Currently reading: Lotus commercial chief leaves after 18 months
Mike Johnstone is understood to have made the decision himself, and is said to be planning to stay in automotive

Mike Johnstone, Lotus’s chief commercial officer and the brand’s most senior executive in Europe, is leaving the company, Autocar understands. 

Johnstone is officially still the firm's commercial boss, responsible for all products and reporting directly to China-based CEO Qingfeng Feng, and is simply on a leave of absence from the business, but his departure will be announced in due course. 

He is understood to have made the decision himself, and is said to be planning to remain in the automotive industry in some capacity, having identified unspecified opportunities already. 

Johnstone’s departure follows the publication of Lotus Technology's first results as a listed company on 8 April. These revealed a loss of close to £600 million in 2023, and showed that the firm is barely 5% of the way to its sales goal of 150,000 units in just four years time.

The firm's share price has halved since the IPO on the New York Stock Exchange in late February.  

Feng is rarely seen or heard in public, and Johnstone has been positioned as the main face of the brand since his appointment, including a recent wide-reaching interview with Autocar.

Johnstone joined Lotus from Geely-owned sibling brand Volvo a year and a half ago and has overseen a significant restructure of Lotus's operations and footprint. 

Lotus Technology is soon to open a new headquarters in London and Hethel-based Lotus Cars has been repositioned as a factory supplying the sports cars into Lotus Technology rather than as the base of the brand.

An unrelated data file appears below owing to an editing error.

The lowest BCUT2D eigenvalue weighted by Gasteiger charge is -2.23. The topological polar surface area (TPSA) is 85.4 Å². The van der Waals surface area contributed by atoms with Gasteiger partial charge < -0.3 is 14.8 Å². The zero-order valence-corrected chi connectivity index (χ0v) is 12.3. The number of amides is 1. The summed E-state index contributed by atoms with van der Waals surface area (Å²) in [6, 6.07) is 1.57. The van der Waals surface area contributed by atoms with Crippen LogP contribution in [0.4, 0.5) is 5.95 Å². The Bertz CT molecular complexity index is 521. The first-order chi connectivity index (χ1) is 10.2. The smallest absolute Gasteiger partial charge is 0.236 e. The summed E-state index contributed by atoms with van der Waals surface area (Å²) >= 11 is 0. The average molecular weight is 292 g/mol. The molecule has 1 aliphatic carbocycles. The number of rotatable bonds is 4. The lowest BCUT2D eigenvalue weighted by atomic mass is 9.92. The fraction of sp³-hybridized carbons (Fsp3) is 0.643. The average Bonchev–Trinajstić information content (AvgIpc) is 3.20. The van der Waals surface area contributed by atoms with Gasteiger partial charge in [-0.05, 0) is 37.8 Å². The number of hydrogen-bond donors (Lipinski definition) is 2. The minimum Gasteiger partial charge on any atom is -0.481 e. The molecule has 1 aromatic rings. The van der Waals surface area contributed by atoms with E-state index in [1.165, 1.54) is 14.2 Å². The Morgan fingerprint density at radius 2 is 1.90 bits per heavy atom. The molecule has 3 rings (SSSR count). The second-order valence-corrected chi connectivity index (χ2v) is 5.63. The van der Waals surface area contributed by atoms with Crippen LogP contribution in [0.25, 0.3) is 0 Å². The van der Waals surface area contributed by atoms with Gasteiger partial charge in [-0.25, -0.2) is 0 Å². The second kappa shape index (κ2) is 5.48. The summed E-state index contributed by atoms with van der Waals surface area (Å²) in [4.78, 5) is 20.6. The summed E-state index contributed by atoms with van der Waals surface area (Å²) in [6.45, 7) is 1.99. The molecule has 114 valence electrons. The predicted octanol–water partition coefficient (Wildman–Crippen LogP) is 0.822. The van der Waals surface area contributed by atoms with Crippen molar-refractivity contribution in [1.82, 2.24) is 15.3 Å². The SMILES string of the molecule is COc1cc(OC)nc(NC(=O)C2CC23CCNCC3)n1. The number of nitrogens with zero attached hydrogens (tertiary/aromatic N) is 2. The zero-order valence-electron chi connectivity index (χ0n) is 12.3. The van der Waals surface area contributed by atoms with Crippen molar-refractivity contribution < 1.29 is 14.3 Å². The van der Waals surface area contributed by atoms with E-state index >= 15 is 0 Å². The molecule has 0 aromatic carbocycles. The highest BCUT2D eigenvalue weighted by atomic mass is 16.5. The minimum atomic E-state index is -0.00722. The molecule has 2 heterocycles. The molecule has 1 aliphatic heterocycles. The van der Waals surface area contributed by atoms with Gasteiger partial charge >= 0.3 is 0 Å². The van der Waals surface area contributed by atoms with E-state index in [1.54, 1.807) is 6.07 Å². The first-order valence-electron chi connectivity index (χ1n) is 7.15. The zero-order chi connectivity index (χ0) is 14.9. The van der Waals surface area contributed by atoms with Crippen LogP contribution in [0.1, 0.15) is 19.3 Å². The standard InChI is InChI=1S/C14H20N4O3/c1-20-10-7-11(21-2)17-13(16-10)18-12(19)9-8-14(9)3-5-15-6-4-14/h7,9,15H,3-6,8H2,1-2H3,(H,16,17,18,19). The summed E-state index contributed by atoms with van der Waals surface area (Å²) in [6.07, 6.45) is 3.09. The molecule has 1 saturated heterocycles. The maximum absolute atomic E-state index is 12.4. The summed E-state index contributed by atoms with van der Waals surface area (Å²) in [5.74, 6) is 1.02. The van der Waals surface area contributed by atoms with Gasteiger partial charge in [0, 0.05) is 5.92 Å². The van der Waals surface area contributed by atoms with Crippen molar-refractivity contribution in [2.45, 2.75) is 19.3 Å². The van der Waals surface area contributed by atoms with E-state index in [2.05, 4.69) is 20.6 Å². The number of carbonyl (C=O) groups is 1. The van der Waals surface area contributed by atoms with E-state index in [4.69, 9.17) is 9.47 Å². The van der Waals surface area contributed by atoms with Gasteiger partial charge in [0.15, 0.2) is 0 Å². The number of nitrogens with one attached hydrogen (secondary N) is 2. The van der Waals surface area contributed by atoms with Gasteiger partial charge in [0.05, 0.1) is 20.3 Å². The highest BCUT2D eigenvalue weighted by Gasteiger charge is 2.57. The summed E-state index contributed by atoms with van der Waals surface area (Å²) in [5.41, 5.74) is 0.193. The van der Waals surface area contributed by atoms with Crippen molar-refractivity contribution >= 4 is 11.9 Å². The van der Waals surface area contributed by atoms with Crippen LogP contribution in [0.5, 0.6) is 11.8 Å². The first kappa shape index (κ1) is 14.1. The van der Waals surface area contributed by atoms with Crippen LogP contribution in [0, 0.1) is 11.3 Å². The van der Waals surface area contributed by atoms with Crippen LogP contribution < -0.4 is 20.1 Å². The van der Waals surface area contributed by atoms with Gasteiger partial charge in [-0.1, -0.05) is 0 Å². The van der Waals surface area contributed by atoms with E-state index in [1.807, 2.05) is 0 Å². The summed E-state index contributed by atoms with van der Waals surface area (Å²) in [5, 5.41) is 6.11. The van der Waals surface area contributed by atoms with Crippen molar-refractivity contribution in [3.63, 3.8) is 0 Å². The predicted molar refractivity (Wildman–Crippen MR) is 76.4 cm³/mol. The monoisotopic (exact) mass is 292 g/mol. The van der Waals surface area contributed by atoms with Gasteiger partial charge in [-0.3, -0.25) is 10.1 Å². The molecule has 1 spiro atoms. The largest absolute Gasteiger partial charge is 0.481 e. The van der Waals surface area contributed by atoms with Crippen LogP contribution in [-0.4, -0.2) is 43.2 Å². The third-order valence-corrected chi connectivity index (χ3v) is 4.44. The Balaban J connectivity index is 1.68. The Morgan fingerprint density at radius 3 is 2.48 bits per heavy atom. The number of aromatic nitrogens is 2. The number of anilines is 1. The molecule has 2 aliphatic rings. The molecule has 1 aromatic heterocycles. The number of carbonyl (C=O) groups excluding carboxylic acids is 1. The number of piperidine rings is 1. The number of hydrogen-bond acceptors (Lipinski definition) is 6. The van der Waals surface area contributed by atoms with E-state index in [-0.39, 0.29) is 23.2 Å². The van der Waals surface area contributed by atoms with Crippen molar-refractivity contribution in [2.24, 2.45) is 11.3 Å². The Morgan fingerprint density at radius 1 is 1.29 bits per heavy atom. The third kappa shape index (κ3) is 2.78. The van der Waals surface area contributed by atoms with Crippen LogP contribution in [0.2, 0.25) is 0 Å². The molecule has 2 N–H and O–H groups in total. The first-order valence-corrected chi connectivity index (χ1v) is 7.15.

The Lotus Eletre and upcoming Lotus Emeya are electric cars built in China, where the bulk of the firm's production will take place.

Steve Cropley

Steve Cropley Autocar
Title: Editor-in-chief

Steve Cropley is the oldest of Autocar’s editorial team, or the most experienced if you want to be polite about it. He joined over 30 years ago, and has driven many cars and interviewed many people in half a century in the business. 

Cropley, who regards himself as the magazine’s “long stop”, has seen many changes since Autocar was a print-only affair, but claims that in such a fast moving environment he has little appetite for looking back. 

He has been surprised and delighted by the generous reception afforded the My Week In Cars podcast he makes with long suffering colleague Matt Prior, and calls it the most enjoyable part of his working week.

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Carnerd555 25 April 2024
Walked in, made plenty of people redundant, big ego fallen over. I only see a more damaged brand than the one that was there when he joined. Over promoted marketing bloke…
Deputy 25 April 2024

I think all his other roles were just one country or small region marketing for brands with clear marketing globally.  Looks like he did a good job of that at HD UK, Volvo UK etc.  But looks like the step up to comnmercial ops globally for a brand with limited resources was too much.  The Peter Principle in action?

sabre 25 April 2024

The Peter Principle is now popularly known as the Potter Principle

sabre 25 April 2024

He probably left as he realized that he should work for a purely European company, helping democratic Europe. 

xxxx 25 April 2024

Moving some production to China, binning the Elise rather than improving it etc. He's not the only one that should be losing his job.